Melbourne’s Somali community say they are heartbroken after discovering Brighton attacker Yacqub Khayre was Somali-born.
The Somali-born Melbourne man behind the Brighton terror attack has been condemned as a criminal by the Victorian Somali community who say he was ostracised from within.
Yacqub Khayre murdered a receptionist at the Buckingham Serviced Apartments in Brighton, Melbourne, on Monday and held an escort hostage before being killed in a shoot-out with police.
“He never mixed with the community,” Hussein Haraco, from the Somali Australian Council of Victoria told SBS World News.
Watch: Dr Hussein Haraco, Somali Australlian Council of Victoria
"We really as a community are shocked and we condemn the attack."
Dr Haraco said Khayre was a drug abuser and he suspected drugs were involved in Monday’s attack.
He also said Khayre's phone call to the media during last night's siege pledging allegiance to both Islamic State and Al-Qaeda proved he didn't understand the very groups he claimed to represent, let alone the religion.
“He said yesterday, 'I am doing this for ISIS and al-Qaeda' which sometimes surprises you," Dr Haraco said.
“Al- Qaeda and ISIS are not even friends. They fight each other, they kill each other.”
Aden Ibrahim, who knew Khayre since he arrived in Australia from Somalia via a refugee camp, said the community and to some extent even his own family shunned Khayre as he embarked on a life of drugs and crime while claiming to be Muslim.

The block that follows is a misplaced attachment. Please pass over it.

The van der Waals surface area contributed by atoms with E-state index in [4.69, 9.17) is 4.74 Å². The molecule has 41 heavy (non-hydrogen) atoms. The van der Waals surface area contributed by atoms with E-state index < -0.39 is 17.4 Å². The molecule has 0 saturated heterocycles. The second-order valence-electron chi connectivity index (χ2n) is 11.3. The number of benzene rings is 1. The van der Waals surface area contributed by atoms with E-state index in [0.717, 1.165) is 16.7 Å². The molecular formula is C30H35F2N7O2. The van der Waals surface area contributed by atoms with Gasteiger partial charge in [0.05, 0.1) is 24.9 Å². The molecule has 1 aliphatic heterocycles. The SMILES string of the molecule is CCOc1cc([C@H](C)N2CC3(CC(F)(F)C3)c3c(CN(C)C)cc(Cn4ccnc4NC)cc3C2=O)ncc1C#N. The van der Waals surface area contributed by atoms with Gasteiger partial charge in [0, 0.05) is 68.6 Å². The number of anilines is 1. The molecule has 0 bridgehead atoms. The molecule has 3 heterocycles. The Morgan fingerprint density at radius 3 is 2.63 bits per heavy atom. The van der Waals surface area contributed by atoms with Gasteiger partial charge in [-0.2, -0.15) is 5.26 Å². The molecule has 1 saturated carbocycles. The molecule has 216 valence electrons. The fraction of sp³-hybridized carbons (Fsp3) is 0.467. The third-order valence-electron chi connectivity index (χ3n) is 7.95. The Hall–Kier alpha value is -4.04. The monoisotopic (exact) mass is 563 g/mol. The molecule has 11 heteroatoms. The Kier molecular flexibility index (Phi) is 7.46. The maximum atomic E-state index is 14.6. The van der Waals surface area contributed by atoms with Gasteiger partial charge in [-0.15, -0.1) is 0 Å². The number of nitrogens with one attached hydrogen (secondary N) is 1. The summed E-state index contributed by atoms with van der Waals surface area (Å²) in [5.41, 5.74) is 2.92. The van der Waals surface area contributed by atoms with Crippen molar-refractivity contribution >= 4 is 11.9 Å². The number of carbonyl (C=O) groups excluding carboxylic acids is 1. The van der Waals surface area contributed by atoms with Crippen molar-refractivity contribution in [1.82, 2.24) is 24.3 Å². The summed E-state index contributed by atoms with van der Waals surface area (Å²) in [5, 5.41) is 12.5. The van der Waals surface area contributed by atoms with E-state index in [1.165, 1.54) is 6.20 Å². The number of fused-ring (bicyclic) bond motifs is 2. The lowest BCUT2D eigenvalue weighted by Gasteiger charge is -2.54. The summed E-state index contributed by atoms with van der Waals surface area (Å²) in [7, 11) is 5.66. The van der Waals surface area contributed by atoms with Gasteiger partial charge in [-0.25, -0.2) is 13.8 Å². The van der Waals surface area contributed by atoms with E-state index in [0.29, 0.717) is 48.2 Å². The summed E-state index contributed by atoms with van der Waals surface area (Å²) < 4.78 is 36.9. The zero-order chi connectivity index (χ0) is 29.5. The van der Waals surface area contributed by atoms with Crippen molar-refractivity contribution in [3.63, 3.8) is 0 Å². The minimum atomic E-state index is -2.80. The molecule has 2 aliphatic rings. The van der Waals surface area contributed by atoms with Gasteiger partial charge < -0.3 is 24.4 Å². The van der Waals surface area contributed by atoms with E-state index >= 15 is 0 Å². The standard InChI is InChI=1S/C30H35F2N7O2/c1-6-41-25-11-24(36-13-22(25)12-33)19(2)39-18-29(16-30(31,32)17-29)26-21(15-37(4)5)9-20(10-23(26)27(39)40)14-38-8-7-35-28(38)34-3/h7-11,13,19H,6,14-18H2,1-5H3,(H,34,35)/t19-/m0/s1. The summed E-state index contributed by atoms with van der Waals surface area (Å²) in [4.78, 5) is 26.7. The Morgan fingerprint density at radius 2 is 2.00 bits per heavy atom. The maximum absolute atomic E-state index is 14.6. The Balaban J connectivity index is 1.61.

“He was just a criminal,” Mr Ibrahim said.
“He was not representing anybody as far as I know, as far as I'm concerned. He was not representing the Somali community, he was not representing faith or Islam.”
Somali community member Abdul Liban said he was heartbroken discovering the attacker was Somalian. Now he fears reprisal attacks.
“It reflects badly on us because people are now going to have double thoughts," he said.
“We’re really disappointed, as good Muslims, going to the mosque, praying fasting and just living our life, peaceful – the true Islam.”
Dr Haraco said the incident not only damages the community’s work helping Somali youth struggling with drugs and joblessness, it also has hurt the community’s public standing.
“Whatever we are doing on integration and good things when this news comes in it damages.
“It takes you back another 10 years, 20 years back.”